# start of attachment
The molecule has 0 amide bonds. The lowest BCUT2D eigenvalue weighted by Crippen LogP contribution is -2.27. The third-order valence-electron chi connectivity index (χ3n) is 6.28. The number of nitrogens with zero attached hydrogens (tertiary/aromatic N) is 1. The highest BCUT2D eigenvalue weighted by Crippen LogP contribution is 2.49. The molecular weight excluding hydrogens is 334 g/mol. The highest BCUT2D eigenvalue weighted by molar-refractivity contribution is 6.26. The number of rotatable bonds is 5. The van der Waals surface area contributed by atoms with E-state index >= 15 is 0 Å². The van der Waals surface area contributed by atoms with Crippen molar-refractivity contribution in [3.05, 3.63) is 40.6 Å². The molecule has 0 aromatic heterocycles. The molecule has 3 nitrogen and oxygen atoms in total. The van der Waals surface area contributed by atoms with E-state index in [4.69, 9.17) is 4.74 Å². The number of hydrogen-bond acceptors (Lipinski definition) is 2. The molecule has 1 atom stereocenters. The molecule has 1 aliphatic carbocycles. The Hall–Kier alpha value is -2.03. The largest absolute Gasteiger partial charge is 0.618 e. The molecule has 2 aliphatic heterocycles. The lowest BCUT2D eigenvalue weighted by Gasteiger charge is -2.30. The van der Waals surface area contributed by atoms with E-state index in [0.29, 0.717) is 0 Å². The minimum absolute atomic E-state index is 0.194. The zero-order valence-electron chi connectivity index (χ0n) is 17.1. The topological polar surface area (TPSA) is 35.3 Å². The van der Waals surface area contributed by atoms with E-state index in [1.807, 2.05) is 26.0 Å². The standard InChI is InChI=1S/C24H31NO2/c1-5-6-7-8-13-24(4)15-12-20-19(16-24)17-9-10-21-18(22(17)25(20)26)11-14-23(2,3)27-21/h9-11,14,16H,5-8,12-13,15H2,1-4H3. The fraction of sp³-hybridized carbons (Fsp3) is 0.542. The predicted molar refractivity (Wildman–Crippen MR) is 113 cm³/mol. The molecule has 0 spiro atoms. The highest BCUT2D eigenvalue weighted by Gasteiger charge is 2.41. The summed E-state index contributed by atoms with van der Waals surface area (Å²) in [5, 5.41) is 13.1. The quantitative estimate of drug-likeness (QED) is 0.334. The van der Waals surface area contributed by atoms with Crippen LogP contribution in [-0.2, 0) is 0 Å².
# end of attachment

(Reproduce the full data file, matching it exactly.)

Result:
The molecule has 0 amide bonds. The lowest BCUT2D eigenvalue weighted by Crippen LogP contribution is -2.27. The third-order valence-electron chi connectivity index (χ3n) is 6.28. The number of nitrogens with zero attached hydrogens (tertiary/aromatic N) is 1. The highest BCUT2D eigenvalue weighted by Crippen LogP contribution is 2.49. The molecular weight excluding hydrogens is 334 g/mol. The highest BCUT2D eigenvalue weighted by molar-refractivity contribution is 6.26. The number of rotatable bonds is 5. The van der Waals surface area contributed by atoms with E-state index >= 15 is 0 Å². The van der Waals surface area contributed by atoms with Crippen molar-refractivity contribution in [3.05, 3.63) is 40.6 Å². The molecule has 0 aromatic heterocycles. The molecule has 3 nitrogen and oxygen atoms in total. The van der Waals surface area contributed by atoms with E-state index in [4.69, 9.17) is 4.74 Å². The number of hydrogen-bond acceptors (Lipinski definition) is 2. The molecule has 1 atom stereocenters. The molecule has 1 aliphatic carbocycles. The Hall–Kier alpha value is -2.03. The largest absolute Gasteiger partial charge is 0.618 e. The molecule has 2 aliphatic heterocycles. The lowest BCUT2D eigenvalue weighted by Gasteiger charge is -2.30. The van der Waals surface area contributed by atoms with E-state index in [0.29, 0.717) is 0 Å². The minimum absolute atomic E-state index is 0.194. The zero-order valence-electron chi connectivity index (χ0n) is 17.1. The topological polar surface area (TPSA) is 35.3 Å². The van der Waals surface area contributed by atoms with E-state index in [1.807, 2.05) is 26.0 Å². The standard InChI is InChI=1S/C24H31NO2/c1-5-6-7-8-13-24(4)15-12-20-19(16-24)17-9-10-21-18(22(17)25(20)26)11-14-23(2,3)27-21/h9-11,14,16H,5-8,12-13,15H2,1-4H3. The fraction of sp³-hybridized carbons (Fsp3) is 0.542. The predicted molar refractivity (Wildman–Crippen MR) is 113 cm³/mol. The molecule has 0 spiro atoms. The highest BCUT2D eigenvalue weighted by Gasteiger charge is 2.41. The summed E-state index contributed by atoms with van der Waals surface area (Å²) in [5, 5.41) is 13.1. The quantitative estimate of drug-likeness (QED) is 0.334. The van der Waals surface area contributed by atoms with Crippen LogP contribution in [-0.2, 0) is 0 Å².